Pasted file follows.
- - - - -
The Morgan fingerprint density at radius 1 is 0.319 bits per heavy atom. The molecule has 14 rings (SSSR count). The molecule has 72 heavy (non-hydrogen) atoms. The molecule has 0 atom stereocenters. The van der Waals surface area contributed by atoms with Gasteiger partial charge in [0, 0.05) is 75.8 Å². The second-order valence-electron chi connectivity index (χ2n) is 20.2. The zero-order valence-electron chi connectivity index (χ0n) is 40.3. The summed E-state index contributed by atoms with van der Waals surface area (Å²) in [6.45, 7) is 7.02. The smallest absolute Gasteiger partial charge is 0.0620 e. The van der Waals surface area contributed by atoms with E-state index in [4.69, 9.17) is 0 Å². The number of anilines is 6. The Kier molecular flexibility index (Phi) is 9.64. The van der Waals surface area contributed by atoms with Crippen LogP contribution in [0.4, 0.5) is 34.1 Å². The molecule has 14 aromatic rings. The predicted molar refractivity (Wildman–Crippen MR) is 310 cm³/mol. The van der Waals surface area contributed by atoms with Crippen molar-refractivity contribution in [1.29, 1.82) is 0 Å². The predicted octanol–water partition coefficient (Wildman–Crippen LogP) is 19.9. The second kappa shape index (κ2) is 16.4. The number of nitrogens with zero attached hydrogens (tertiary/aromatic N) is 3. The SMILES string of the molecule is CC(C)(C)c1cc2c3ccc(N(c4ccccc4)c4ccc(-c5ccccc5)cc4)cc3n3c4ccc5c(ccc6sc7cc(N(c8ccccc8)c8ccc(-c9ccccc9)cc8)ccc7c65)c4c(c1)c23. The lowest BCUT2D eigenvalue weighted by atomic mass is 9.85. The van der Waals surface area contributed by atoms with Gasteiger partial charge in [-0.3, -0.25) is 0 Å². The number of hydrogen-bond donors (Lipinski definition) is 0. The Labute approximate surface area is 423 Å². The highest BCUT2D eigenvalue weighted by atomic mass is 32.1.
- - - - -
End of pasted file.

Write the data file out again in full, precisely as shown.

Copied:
The Morgan fingerprint density at radius 1 is 0.319 bits per heavy atom. The molecule has 14 rings (SSSR count). The molecule has 72 heavy (non-hydrogen) atoms. The molecule has 0 atom stereocenters. The van der Waals surface area contributed by atoms with Gasteiger partial charge in [0, 0.05) is 75.8 Å². The second-order valence-electron chi connectivity index (χ2n) is 20.2. The zero-order valence-electron chi connectivity index (χ0n) is 40.3. The summed E-state index contributed by atoms with van der Waals surface area (Å²) in [6.45, 7) is 7.02. The smallest absolute Gasteiger partial charge is 0.0620 e. The van der Waals surface area contributed by atoms with E-state index in [4.69, 9.17) is 0 Å². The number of anilines is 6. The Kier molecular flexibility index (Phi) is 9.64. The van der Waals surface area contributed by atoms with Crippen LogP contribution in [0.4, 0.5) is 34.1 Å². The molecule has 14 aromatic rings. The predicted molar refractivity (Wildman–Crippen MR) is 310 cm³/mol. The van der Waals surface area contributed by atoms with Crippen molar-refractivity contribution in [1.29, 1.82) is 0 Å². The predicted octanol–water partition coefficient (Wildman–Crippen LogP) is 19.9. The second kappa shape index (κ2) is 16.4. The number of nitrogens with zero attached hydrogens (tertiary/aromatic N) is 3. The SMILES string of the molecule is CC(C)(C)c1cc2c3ccc(N(c4ccccc4)c4ccc(-c5ccccc5)cc4)cc3n3c4ccc5c(ccc6sc7cc(N(c8ccccc8)c8ccc(-c9ccccc9)cc8)ccc7c65)c4c(c1)c23. The lowest BCUT2D eigenvalue weighted by atomic mass is 9.85. The van der Waals surface area contributed by atoms with Gasteiger partial charge in [-0.3, -0.25) is 0 Å². The number of hydrogen-bond donors (Lipinski definition) is 0. The Labute approximate surface area is 423 Å². The highest BCUT2D eigenvalue weighted by atomic mass is 32.1.